Learning through play and leisure 

A guiding principle of the National Quality Framework that informs the development of our education and care programs is the view that all children are capable and competent learners who have agency. There is also a long-standing body of evidence showing that children learn best through a play-based program.

The National Quality Standard (NQS) encourages educators to facilitate and extend each child’s learning and development. This can be supported through a play-based program by using practice that is thoughtful, intentional, collaborative and responsive to the everyday flow of experiences and events for children and educators.

When educators collaborate with children to design and implement a play-based program, they are providing children with opportunities to learn as they discover, create, improvise, test theories, imagine and engage with others. 

For school age children, learning is supported through play and leisure when educators act with intentionality to build on children’s interests and nurture their developing life skills. This can be achieved by ensuring the program complements their experiences, opportunities and relationships at school, at home and in the community.

Intentional and responsive educators actively engage in children’s learning and share decision-making with them. They interact with children during play, routines and projects to listen to children’s ideas and thoughts, to stimulate their thinking and experiences, and to enrich their learning. They also recognise and respect children’s emerging independence and right to privacy: there will be times when it may not be appropriate to intervene or interrupt their play or leisure activities.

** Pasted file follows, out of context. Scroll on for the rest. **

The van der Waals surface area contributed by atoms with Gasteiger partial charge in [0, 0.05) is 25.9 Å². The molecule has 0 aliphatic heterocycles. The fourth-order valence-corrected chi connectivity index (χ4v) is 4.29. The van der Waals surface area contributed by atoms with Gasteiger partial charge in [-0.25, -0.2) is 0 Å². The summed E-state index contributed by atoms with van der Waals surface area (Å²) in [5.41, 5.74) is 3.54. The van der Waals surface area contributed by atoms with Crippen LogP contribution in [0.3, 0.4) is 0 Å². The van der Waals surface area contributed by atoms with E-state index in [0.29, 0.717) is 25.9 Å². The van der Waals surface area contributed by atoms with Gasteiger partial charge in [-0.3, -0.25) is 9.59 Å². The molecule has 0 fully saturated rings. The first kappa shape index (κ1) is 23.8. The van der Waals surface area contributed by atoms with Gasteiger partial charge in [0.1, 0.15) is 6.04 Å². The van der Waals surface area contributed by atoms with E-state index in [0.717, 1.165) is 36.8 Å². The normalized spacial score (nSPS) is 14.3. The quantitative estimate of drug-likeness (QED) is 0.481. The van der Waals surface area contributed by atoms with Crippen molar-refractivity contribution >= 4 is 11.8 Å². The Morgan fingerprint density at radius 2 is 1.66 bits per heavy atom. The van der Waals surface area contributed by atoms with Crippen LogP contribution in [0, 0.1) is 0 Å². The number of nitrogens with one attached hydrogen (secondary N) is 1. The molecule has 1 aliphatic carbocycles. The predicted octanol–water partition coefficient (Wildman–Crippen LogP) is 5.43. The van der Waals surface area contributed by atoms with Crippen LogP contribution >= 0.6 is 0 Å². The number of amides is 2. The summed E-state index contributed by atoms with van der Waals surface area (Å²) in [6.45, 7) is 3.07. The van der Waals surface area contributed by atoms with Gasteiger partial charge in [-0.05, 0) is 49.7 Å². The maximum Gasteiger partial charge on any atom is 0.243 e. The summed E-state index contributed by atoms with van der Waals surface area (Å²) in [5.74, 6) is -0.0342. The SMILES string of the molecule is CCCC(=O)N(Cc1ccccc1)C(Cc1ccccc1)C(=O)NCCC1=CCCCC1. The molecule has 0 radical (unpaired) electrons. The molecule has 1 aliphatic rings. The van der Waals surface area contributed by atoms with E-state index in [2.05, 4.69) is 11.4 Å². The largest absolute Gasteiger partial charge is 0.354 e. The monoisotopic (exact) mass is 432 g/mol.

Educators draw on a rich repertoire of pedagogical practices to promote children’s learning including intentional teaching and when they act with intentionality (Belonging, Being and Becoming, The Early Years Learning Framework for Australia, p. 16 and My Time, Our Place, Framework for School Age Care in Australia. p. 14). Intentional teaching practices during play and leisure include:

  • Providing time, space and learning activities that facilitate thoughtful and challenging conversations with children.
  • Engaging with children by listening, showing interest and asking open ended questions to encourage thinking and conversation.
  • Using a range of communication strategies that involve explanations, speculation and problem solving. 
  • Collaborating with children to develop further knowledge and skills, and extend perspectives.
  • Using teaching strategies that compliment the goals for children’s learning.
  • Providing instructional/intentional support to children during play, routines and transitions.

Reflective questions and activities

These reflective questions and activities can be shared at your next team meeting to unpack how you and the educator team use intentional teaching strategies to support children’s learning and development through play: 

  • During children’s play, how responsive are we to their ideas, thinking and interests? 
    • Activity: share an example of how you have collaborated with children to further develop their knowledge and skills through play. 
  • How do planned or intentional aspects of the program support spontaneous play and leisure experiences initiated by children? 
    • Activity: Reflect on the children’s program and identify the experiences and activities that have been intentionally planned to complement the goals that have been set for children’s learning. Brainstorm ways that you could engage children and families in identifying and setting meaningful and relevant learning outcomes and goals. 

Resources to support your learning

ACECQA – Guide to the National Quality Framework

Commonwealth of Australia Responding to children’s play

Commonwealth of Australia Sustained, shared thinking

Early Childhood Australia Finding the balance: Play-based learning and intentional teaching